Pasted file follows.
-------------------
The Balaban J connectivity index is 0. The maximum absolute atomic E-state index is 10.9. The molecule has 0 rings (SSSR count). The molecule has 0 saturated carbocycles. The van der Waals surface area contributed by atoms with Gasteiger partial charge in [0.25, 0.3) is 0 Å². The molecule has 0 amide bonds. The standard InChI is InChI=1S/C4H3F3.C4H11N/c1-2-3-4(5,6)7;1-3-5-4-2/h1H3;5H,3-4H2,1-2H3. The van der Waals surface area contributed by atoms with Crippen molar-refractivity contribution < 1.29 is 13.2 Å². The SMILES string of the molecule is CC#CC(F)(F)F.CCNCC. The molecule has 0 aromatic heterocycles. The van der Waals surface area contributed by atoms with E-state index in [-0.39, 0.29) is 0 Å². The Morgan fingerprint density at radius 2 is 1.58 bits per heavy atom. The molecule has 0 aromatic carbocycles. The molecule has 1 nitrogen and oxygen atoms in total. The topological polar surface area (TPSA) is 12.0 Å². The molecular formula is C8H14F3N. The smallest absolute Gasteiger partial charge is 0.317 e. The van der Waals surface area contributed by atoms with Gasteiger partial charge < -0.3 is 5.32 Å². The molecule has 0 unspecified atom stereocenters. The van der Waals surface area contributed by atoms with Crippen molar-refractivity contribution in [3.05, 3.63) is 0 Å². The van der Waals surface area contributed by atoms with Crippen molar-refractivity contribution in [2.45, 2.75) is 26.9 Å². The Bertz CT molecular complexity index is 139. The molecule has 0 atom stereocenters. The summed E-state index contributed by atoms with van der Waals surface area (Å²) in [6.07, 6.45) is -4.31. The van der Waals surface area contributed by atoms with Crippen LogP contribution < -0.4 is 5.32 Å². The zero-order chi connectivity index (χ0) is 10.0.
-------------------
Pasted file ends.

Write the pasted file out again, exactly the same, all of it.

The Balaban J connectivity index is 0. The maximum absolute atomic E-state index is 10.9. The molecule has 0 rings (SSSR count). The molecule has 0 saturated carbocycles. The van der Waals surface area contributed by atoms with Gasteiger partial charge in [0.25, 0.3) is 0 Å². The molecule has 0 amide bonds. The standard InChI is InChI=1S/C4H3F3.C4H11N/c1-2-3-4(5,6)7;1-3-5-4-2/h1H3;5H,3-4H2,1-2H3. The van der Waals surface area contributed by atoms with Crippen molar-refractivity contribution < 1.29 is 13.2 Å². The SMILES string of the molecule is CC#CC(F)(F)F.CCNCC. The molecule has 0 aromatic heterocycles. The van der Waals surface area contributed by atoms with E-state index in [-0.39, 0.29) is 0 Å². The Morgan fingerprint density at radius 2 is 1.58 bits per heavy atom. The molecule has 0 aromatic carbocycles. The molecule has 1 nitrogen and oxygen atoms in total. The topological polar surface area (TPSA) is 12.0 Å². The molecular formula is C8H14F3N. The smallest absolute Gasteiger partial charge is 0.317 e. The van der Waals surface area contributed by atoms with Gasteiger partial charge < -0.3 is 5.32 Å². The molecule has 0 unspecified atom stereocenters. The van der Waals surface area contributed by atoms with Crippen molar-refractivity contribution in [3.05, 3.63) is 0 Å². The van der Waals surface area contributed by atoms with Crippen molar-refractivity contribution in [2.45, 2.75) is 26.9 Å². The Bertz CT molecular complexity index is 139. The molecule has 0 atom stereocenters. The summed E-state index contributed by atoms with van der Waals surface area (Å²) in [6.07, 6.45) is -4.31. The van der Waals surface area contributed by atoms with Crippen LogP contribution < -0.4 is 5.32 Å². The zero-order chi connectivity index (χ0) is 10.0.